Jawi House – George Town, Malaysia - Gastro Obscura

Jawi House

This restored house offers a twist on Penang's Peranakan history. 

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Penang is well-known for its vibrant Straits Chinese Peranakan culture, but if you know where to look, there’s another chapter to its history. While the focus is often on the marriage between overseas Chinese traders marrying local Malay women, the truth is, the Chinese were not the only traders conducting business in George Town. Merchants from around the region were familiar with Penang, having already flowed through Penang on various trading missions.

Between the 10th and 18th centuries, traders and migrants from India, Persia, and the Middle East arrived in Penang. Their marriages with local Malay women gave rise to a new branch of the Peranakans, known as Jawi Peranakan, with Jawi denoting Southeast Asian Muslims, and Peranakan taking its meaning from the Malay word ‘anak’, or child. Over time, this group expanded to include those who had Arab-Malay ancestry. In Penang, they were also once known as Jawi Pekan. 

The Jawi Peranakan cuisine, much like its Chinese cousins, draws on cultural exchanges between Malay cuisine and its Indian, Arab, and Persian influences. Jawi Peranakan dishes tend to feature ingredients from India and the Middle East, including ground almonds and cashews, saffron, and rosewater. The cuisine of the Jawi Peranakan was generally recognized to be more lavish, and was often served during feasts and special occasions.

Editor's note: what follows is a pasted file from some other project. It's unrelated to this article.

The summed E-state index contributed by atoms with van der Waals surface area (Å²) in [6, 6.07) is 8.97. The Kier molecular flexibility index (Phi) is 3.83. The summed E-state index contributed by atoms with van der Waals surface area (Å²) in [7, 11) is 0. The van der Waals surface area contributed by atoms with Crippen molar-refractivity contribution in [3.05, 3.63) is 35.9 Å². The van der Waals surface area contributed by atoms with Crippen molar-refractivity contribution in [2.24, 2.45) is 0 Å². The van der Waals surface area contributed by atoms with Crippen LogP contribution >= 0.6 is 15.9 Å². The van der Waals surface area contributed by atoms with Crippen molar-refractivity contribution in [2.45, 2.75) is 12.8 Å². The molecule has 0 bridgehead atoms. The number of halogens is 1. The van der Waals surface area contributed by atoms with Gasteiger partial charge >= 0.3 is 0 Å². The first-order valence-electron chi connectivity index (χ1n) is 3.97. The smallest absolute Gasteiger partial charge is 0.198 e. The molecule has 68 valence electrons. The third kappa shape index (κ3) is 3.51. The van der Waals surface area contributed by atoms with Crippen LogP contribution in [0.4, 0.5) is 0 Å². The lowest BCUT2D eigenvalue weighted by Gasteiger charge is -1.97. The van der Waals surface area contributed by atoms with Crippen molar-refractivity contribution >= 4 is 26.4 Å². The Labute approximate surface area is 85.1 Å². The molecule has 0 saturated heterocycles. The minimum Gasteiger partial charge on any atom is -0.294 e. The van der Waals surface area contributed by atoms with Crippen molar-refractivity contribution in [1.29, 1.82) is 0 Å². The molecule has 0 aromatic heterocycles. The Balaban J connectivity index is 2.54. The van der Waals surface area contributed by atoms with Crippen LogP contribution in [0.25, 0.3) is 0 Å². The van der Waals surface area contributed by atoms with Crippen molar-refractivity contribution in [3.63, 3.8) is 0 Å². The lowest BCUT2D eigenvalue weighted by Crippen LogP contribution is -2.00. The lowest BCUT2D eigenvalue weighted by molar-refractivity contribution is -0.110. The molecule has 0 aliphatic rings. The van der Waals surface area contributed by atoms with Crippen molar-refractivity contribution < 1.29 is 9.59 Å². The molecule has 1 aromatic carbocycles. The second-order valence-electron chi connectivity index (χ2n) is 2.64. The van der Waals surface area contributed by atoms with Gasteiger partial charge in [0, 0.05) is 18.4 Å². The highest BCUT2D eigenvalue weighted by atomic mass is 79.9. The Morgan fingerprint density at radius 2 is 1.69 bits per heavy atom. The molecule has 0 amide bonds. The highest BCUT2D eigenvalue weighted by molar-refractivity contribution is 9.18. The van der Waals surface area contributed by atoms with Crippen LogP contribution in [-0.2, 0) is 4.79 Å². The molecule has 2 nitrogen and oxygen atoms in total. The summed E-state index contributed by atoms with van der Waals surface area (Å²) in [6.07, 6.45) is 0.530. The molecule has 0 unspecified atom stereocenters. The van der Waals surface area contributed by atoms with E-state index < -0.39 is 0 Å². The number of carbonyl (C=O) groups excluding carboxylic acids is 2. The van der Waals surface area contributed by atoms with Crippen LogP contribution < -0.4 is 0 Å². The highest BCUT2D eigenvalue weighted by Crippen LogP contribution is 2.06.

To get a taste of this chapter of Peranakan history, visit Jawi House, located on Armenian Street in the heart of George Town’s downtown heritage district. The house was recently renovated in 2012 according to UNESCO World Heritage Guidelines, but it has existed for six generations. It was established by the Karim family of Punjabi-Jawi Peranakan history, and today functions as not just a restaurant showcasing a modern take on Jawi Peranakan cuisine, but also as a small gallery charting the family’s history as well as classic handcrafted art.Helmed by Chef Nurilkarim Razha, a descendant of the Karim family, the restaurant offers up iconic Jawi Peranakan fare. Popular dishes include lamb bamieh, a fragrant, aromatic Persian-inspired okra and tomato-based lamb stew; serabai, a Malay kuih which resembles a tangy, spongier pancake made from fermented rice batter and served with caramel kaya (coconut jam); and nasi lemuni, an herbaceous rich rice dish cooked with butterfly pea flowers and the herb Vitex trifolia.

Know Before You Go

Jawi House is closed on Tuesday. Also, this is not the hotel—that is the Jawi Peranakan Mansion. 

In partnership with KAYAK

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